temporal sequences of various forms of output, 
while printe programs make broadcast programs 
accessible by transferring the temporal sequence 
into the spatial layout of the printed schedule. 
The task of program schedules is to reduce the 
improbability for a specific program to find ist 
audience and to increase the probability that the 
reception and consumption of a program at a given 
place and a given time actually takes place. In 
that persepctive, programs are transformations 
or, to borrow Luhmann's definition of the term, 
“media" with specific operational tasks in the 
process of mediated communication. The history of 
programs is largely written by and with an eye to 
specific institutions (churches, politicl 
parties, coroporations, groups of artists, etc.). 
Programs thus raise a complex set of questions: 
How do programs organize socio-cultural processes 
that in turn produce new programs? How do - 
religious, political, artistic and mass media - 
programs structure events that only become 
readable and perceptible as events through 
programs? How have programs evolved over time in 
specific artistic and mass media contexts? Is the 
program of Modernity a media program, and how 
does the program in modernity affect, and inform, 
isues of gender? Insystematic perspective this 
section focuses on approaches that study the 
relationship between program and medium with an 
eye to the question of  how media “program" the 
forms in which they appear, i.e. whether through 
an articulation of independent elements in the 
sense of Luhmann, or otherwise.

Section 2: What is programming? (responsible: Hartmut Winkler, Paderborn)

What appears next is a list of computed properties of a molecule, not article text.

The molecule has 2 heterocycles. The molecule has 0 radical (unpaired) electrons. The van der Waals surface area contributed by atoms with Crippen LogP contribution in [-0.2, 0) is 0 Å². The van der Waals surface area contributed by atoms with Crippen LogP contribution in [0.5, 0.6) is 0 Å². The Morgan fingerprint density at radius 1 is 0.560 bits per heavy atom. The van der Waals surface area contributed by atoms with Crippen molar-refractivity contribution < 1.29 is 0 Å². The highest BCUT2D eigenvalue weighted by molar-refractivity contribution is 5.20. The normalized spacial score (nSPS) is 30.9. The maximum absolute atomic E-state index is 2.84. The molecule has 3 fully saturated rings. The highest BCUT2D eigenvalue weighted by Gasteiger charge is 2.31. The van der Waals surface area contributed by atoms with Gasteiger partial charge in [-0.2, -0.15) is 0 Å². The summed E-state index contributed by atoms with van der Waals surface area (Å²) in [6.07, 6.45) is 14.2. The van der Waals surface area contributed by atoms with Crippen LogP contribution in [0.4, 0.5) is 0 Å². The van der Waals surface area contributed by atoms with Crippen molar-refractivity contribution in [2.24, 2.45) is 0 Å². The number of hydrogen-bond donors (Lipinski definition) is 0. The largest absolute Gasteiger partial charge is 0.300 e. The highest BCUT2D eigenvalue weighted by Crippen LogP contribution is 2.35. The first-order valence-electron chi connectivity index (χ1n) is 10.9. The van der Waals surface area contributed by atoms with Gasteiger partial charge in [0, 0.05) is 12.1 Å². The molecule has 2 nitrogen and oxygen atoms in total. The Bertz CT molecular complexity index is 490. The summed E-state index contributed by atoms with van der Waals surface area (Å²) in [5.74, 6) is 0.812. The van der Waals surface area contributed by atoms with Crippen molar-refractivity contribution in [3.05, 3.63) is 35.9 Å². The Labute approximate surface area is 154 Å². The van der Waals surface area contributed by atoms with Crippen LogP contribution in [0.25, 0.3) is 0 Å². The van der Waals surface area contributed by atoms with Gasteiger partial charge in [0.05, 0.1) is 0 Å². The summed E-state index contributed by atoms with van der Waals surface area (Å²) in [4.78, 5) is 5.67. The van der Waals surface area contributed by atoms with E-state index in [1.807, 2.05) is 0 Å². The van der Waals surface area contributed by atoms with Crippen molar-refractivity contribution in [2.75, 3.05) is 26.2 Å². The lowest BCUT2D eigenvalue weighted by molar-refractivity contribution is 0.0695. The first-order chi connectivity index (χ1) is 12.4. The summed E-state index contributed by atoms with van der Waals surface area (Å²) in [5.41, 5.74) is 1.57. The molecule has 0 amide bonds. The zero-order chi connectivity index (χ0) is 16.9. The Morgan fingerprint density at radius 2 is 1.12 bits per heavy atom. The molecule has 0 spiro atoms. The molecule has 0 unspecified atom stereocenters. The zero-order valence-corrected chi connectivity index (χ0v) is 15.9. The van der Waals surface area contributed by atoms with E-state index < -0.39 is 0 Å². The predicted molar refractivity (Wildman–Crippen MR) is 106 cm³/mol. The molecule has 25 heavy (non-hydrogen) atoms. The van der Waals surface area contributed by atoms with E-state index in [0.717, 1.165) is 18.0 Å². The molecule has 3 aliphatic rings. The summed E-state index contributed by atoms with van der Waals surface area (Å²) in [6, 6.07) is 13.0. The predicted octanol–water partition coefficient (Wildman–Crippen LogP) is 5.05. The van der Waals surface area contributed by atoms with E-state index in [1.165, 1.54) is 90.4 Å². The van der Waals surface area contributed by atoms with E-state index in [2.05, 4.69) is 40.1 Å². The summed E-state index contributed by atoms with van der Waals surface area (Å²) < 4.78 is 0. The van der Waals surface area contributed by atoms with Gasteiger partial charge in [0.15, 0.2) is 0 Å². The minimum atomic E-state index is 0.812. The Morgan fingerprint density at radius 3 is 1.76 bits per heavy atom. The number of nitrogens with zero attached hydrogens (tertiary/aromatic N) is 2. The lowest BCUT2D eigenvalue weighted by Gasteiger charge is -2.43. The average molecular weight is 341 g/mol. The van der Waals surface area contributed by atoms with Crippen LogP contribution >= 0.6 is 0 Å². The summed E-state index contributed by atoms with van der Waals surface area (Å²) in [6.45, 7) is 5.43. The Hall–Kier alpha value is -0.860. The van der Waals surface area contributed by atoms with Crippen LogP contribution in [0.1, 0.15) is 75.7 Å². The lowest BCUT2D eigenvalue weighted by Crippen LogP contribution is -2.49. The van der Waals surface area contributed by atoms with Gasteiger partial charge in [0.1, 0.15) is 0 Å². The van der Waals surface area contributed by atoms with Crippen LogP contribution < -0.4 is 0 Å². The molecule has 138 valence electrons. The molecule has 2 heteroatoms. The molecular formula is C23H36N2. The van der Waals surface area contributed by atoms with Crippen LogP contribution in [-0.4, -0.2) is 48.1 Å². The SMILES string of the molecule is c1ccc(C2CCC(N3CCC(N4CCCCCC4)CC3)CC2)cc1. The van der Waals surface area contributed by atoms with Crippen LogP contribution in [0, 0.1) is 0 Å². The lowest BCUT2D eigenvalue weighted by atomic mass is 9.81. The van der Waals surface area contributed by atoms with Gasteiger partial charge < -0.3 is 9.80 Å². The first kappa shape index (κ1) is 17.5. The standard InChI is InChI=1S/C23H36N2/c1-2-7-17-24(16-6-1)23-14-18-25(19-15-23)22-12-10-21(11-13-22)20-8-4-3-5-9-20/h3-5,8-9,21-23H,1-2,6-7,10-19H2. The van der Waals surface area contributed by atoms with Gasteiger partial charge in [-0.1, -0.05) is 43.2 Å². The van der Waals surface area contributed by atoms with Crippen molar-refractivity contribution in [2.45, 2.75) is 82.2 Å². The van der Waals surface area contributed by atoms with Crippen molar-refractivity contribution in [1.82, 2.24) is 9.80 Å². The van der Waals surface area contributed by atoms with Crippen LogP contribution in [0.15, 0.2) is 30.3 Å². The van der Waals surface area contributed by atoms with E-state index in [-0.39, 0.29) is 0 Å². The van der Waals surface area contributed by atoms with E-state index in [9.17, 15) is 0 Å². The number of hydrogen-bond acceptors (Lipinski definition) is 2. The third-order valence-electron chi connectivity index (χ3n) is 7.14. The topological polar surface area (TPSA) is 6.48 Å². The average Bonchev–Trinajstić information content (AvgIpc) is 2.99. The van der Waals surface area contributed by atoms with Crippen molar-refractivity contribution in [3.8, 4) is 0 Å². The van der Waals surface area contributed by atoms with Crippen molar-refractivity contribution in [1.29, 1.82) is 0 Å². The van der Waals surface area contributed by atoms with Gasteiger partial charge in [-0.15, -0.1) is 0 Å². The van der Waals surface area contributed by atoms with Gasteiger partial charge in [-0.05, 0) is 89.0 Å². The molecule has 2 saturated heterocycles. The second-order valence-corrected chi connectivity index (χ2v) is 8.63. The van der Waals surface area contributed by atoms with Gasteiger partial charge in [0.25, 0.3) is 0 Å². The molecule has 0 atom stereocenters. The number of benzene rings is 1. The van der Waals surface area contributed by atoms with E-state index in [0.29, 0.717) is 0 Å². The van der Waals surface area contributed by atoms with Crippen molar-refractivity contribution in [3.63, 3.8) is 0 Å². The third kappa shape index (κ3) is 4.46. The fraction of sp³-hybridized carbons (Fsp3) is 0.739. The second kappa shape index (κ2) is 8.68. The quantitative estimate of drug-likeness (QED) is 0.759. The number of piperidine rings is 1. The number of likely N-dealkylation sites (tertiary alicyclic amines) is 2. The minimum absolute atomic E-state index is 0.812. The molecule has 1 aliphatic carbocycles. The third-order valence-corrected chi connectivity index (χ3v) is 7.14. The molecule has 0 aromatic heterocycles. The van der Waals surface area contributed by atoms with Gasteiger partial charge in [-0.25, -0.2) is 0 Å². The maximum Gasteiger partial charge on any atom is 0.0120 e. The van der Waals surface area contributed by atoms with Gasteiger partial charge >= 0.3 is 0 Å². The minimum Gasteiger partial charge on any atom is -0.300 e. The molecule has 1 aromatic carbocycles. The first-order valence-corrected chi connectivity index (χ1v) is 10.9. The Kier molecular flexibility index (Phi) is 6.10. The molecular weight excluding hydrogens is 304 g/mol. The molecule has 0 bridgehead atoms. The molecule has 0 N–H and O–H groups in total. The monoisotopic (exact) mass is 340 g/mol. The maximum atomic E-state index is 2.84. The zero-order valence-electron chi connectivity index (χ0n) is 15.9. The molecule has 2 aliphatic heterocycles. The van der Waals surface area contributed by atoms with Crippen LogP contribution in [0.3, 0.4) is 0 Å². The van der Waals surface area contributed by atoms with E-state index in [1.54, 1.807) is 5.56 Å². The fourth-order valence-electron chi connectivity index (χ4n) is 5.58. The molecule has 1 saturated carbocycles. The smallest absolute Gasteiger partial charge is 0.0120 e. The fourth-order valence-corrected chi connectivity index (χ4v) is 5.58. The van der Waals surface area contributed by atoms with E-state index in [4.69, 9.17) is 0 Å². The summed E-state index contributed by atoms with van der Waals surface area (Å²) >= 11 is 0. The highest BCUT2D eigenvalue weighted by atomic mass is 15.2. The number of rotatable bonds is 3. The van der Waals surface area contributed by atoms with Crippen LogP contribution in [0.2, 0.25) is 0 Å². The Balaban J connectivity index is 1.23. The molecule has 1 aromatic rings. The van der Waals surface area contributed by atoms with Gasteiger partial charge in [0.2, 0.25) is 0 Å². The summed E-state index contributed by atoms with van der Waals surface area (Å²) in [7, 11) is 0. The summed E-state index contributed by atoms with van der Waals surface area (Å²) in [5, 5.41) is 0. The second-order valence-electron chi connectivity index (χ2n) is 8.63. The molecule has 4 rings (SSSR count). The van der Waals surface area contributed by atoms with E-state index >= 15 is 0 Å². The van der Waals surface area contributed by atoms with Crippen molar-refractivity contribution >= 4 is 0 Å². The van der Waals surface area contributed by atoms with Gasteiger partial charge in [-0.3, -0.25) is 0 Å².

Programming, understood as an activity, first 
brings to mind the computer. People tell 
computers what to do. Computing presupposes 
programming. But do programs necessarily have to 
be written by humans? Programming always already 
involves programs, and some programs act on their 
own. It is no coincidence that some types of 
computer programs are called “software agents". 
But if programs are symbolic constructs, how can 
we analyzes them in terms of their “performance"?

But it is not jus the software, but the 
technological basis, the hardware, that raises 
some fundamenal issues. Taking the “Berlin key" 
as his example, Bruno Latour showed that material 
objects presuppose and induce specific patterns 
of actions. Should technology best be understood 
as a form of programming, then? Do material 
objects determine patterns of use? If so, 
technological hardware would actually be 
proramming the user rather than the other way 
around. And how do we account for the unforeseen 
consequences of technology and its uses? How does 
programming relate to intention and factual 

More generally, the question of programming 
raises the question of agency and of the validity 
of theoretical models of social action and 
competence. How can we discuss programming in 
terms of power? How powerful is the programmer? 
It is no coincidence that computer programs 
always take the form of imperatives. Program and 
execution are separate areas. Cybernetics as a 
discipline or a field makes claims of “control" 
and “steering" even through its title. Does the 
question of programming imply a return of the old 
logic of maser and servant, of intellectual and 
physical labor? But then again, agency appears to 
be distributed and even dispersed between humans 
and technology.

And finally, expanding the view to include other 
media: Are programs in media other than the 
computer necessarily related to specific roles 
and assignments in terms of agency? Are there 
counter-programs that question and undermine the 
power claims related to, and implied in, programs?

And finally it seems as if programming did not 
necessarily require consciousness and planning. 
Are there unconscious forms of “programming", 
such as convention and habit? Are genes a form of 
programming? Are humans programmed by their 
instincts? If so, how? Is programming a metaphor